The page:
Gretchen Suggs is the Owner of Sweetheart Silkies, Inc., a nonprofit organization formed to promote poultry health and provide education to backyard flock enthusiasts. She has been breeding and showing silkie bantams for 6 years. Find her on Facebook here.
The weather across the nation seems to be warmer than usual this time of year, making it a tad hard for us to accept that winter is closing in.
Your chickens however, have no doubt that the season is changing. Animals in the wild are currently doing their own preparations for the upcoming winter, so why not enjoy the beautiful Fall weather, spend some time outside with your chickens, and take steps to prepare your backyard flock and their housing for the cold winter months to come.
The first step in winterizing your coop should be a good cleaning and inspection of all the elements of your chickens’ housing.
A good cleaning can go a long way in preventing disaster and averting unwanted dangers from occupying your flock’s safety zone during the winter.
Pull down any fans you had installed for the summer, clean them, and put them away for next year. Check all roosts and perches for shards and splinters. If your coop has flooring, check that it is strong and intact.
Rotting wood can lead to holes in the flooring which can become an open invitation to predators or rodents. If your coop is equipped with electricity and plumbing, check all wiring to be sure it’s all intact and properly insulated, and that no rodents have chewed at the wires throughout the summer.
Water is extremely important to all animals, even in the winter. Check your water pipes to make sure there are no leaks and that all the fittings are tight.
If you live in a colder region, you may want to take this opportunity to insulate the pipes to avoid any winter water disasters frozen water and bursting pipes.
Frozen water can not only cause pipes to burst, but chickens can’t drink a block of ice. Consider a warming plate underneath their waterer or purchase a heated waterer.
Before replacing all the ‘furniture’ to the coop, remove all cobwebs and use brushes and scraper to remove old crusty droppings from flooring, nests, and perches. Lastly, disinfect entire coop thoroughly.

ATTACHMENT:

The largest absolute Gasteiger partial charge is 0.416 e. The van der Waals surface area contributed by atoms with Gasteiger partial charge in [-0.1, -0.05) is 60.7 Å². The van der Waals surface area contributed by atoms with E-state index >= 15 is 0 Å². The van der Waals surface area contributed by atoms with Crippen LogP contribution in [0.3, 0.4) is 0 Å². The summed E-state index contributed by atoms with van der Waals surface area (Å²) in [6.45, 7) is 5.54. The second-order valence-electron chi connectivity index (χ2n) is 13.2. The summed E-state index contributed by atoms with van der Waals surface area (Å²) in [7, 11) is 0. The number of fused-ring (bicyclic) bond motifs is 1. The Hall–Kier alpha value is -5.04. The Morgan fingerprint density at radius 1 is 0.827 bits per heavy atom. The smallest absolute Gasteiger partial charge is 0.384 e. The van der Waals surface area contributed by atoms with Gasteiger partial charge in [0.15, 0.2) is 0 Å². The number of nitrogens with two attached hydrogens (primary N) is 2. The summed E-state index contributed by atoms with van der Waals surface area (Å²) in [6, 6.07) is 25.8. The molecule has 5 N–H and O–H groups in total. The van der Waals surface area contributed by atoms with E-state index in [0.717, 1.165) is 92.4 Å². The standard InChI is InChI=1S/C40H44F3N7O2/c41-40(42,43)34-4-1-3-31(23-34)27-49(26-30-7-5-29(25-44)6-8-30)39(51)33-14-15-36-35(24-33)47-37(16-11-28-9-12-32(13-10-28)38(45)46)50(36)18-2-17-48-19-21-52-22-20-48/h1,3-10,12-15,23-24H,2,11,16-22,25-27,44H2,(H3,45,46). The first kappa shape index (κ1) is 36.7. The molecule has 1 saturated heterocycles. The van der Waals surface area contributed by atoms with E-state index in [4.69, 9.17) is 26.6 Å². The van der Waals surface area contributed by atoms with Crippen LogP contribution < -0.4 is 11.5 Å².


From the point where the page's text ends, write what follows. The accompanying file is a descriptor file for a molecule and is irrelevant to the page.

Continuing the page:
Blocking Winter Winds
Putting up plastic or tarps can significantly reduce any cold drafts that may pass through your chickens’ housing.
You’ve worked hard all summer to allow and even encourage the breezes, and now it’s time to block them out.
While you definitely want to divert the cold winter winds, you will still need airflow to prevent any lack of ventilation and allow for fresh air.
Without the proper amount of airflow, the atmosphere can become stuffy, the humidity can rise, and your coop can become a breeding ground for viruses, bacteria and parasites.
On a regular basis, take note of the direction your winds blow and put up tarps, plastic, or plexiglas on those particular walls. This will block the major wind gusts but still allow for light breezes to pass through.
Depending on the design of your coop, try only blocking the winds of the bottom half of your coop, leaving the top open. This will keep the wind gusts away from your chickens yet still allow airflow.
Artificial Heat Sources
Many folks like to include an artificial heat source in their chickens housing to add to the comfort level. For many chickens, and in many areas of our country, this may not be necessary.
Some chickens are more susceptible to cold weather and some regions get quite frigid, so it’s a personal choice whether or not you want to add a heat source in the winter.
Newer heating elements work with radiant heat. In a nutshell, this means the heater itself isn’t extremely hot to the touch, but still warms. These tend to be safer than some alternatives.
Radiant heat plates can be mounted on the wall sideways or hung at a certain height so that your chickens can get underneath them. Another heat source option is the heat lamp we all know and most likely have used at some point.
Heat lamps have gotten a bad reputation throughout the years due to people not properly using them with key safety factors in mind. Most heat lamps will come with a cover or “cage” that resides below the bulb itself.
The design of this cage is intended to make the bulb fall sideways in the event it were to become loose and fall out of the socket. Making your own secondary cage out of hardware cloth, or something similar, to reinforce what’s already there can add an extra layer of safety.
The clamps that come with heat lamps are held together with a butterfly wing nut and have a tendency to loosen if not checked regularly. Forgo the clamp that came with your heat lamp and instead choose to hang the heat lamp with a chain or sturdy wire. This will prevent the heat lamp from falling and causing a fire. Lastly, consider using a 125 watt bulb instead of 250 watt. The lower wattage bulbs work just as well.
Winterizing your coop is imperative. It not only keeps the backyard flock warm and toasty, it protects them from elements and provides the crucial shelter they need.
I also like to consider it my “fall cleaning” time as well. With a few checks and adding a few features to your chickens’ coop, you will help them continue to thrive despite the cold.
Here’s to happy, healthy and warm chickens!